Crisis at the Chesapeake

The Royal Navy and the Struggle for America 1775-1783

Quintin Barry

An account of the crucial battle of Chesapeake Bay in 1781, and the events leading up to it.
Publication date:
May 2021
Publisher :
Helion and Company
Series :
Reason to Revolution
Illustration :
6 b/w images, 2 maps
Format Available     Quantity Price
ISBN : 9781913336530

Dimensions : 248 X 180 mm
This book is available


• A study of Lord Sandwich and the British Admiralty
• The strategy of the war for North America
• Detailed account of the battle of Chesapeake Bay

By the end of 1780 the war for American independence appeared to be approaching a stalemate. After five years of war, Washington's armies remained in the field. Once France, and then Spain, joined the war, Lord Sandwich as First Lord of the Admiralty was faced with a constant struggle to balance the forces needed at home and overseas, while facing constant hostile pressure from the opposition.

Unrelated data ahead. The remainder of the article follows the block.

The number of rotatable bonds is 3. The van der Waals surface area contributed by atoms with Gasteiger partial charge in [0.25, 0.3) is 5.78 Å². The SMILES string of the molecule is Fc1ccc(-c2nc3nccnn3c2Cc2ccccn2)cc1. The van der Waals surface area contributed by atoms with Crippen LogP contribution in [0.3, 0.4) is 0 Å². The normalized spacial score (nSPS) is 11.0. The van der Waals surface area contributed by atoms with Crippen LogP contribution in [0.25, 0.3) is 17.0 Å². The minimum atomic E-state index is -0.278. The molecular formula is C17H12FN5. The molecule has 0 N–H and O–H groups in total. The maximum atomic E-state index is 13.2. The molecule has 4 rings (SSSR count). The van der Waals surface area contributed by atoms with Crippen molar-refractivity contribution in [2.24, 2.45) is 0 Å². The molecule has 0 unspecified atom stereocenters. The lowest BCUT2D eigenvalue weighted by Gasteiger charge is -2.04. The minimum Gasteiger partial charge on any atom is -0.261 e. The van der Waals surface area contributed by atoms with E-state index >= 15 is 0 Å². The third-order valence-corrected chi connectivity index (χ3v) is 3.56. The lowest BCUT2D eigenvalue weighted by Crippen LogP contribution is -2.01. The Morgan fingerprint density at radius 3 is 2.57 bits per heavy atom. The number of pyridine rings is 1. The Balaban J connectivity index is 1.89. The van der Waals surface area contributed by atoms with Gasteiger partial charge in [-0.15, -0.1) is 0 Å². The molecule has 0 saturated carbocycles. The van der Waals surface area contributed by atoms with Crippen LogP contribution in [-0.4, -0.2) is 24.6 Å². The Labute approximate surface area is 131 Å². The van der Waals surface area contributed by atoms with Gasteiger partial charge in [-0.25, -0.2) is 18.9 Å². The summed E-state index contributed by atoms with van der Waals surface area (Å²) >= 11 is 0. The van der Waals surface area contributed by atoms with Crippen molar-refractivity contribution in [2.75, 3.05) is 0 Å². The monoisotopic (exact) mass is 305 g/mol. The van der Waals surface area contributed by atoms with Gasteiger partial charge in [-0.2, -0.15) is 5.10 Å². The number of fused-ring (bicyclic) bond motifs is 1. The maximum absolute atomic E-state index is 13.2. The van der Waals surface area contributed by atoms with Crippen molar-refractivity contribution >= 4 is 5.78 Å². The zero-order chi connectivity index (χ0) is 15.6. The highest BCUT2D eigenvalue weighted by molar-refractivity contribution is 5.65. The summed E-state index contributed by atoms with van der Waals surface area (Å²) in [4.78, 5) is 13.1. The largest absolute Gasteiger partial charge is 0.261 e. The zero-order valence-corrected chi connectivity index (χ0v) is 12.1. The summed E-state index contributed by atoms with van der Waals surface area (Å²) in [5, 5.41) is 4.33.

However, events were conspiring to bring about a showdown in North America, which would take place in the waters off Chesapeake Bay. This book describes how, step by step, the crisis was reached. After France had accepted the need for a major effort to support the Americans, Count de Grasse arrived in the West Indies in April 1781 with a large fleet, intending to arrive off the North American coast in July. Once he had opted to sail to Virginia, Washington began to move south. Meanwhile Lord Cornwallis, the British commander in the Carolinas, had chosen without authority to march to Virginia, where he arrived in May to link up with a force that had been sent to establish a naval base in the Chesapeake.

De Grasse reached Chesapeake Bay with his whole fleet at the end of August, outnumbering the British fleet under Graves which arrived on 5 September. The battle that followed was indecisive, though the French had the best of it. Cornwallis was now besieged at Yorktown by Washington; a force intended to relieve him arrived too late and on 19 October he capitulated at Yorktown. The war for American independence was decisively lost; all that remained was a bitter debate as to who was to blame.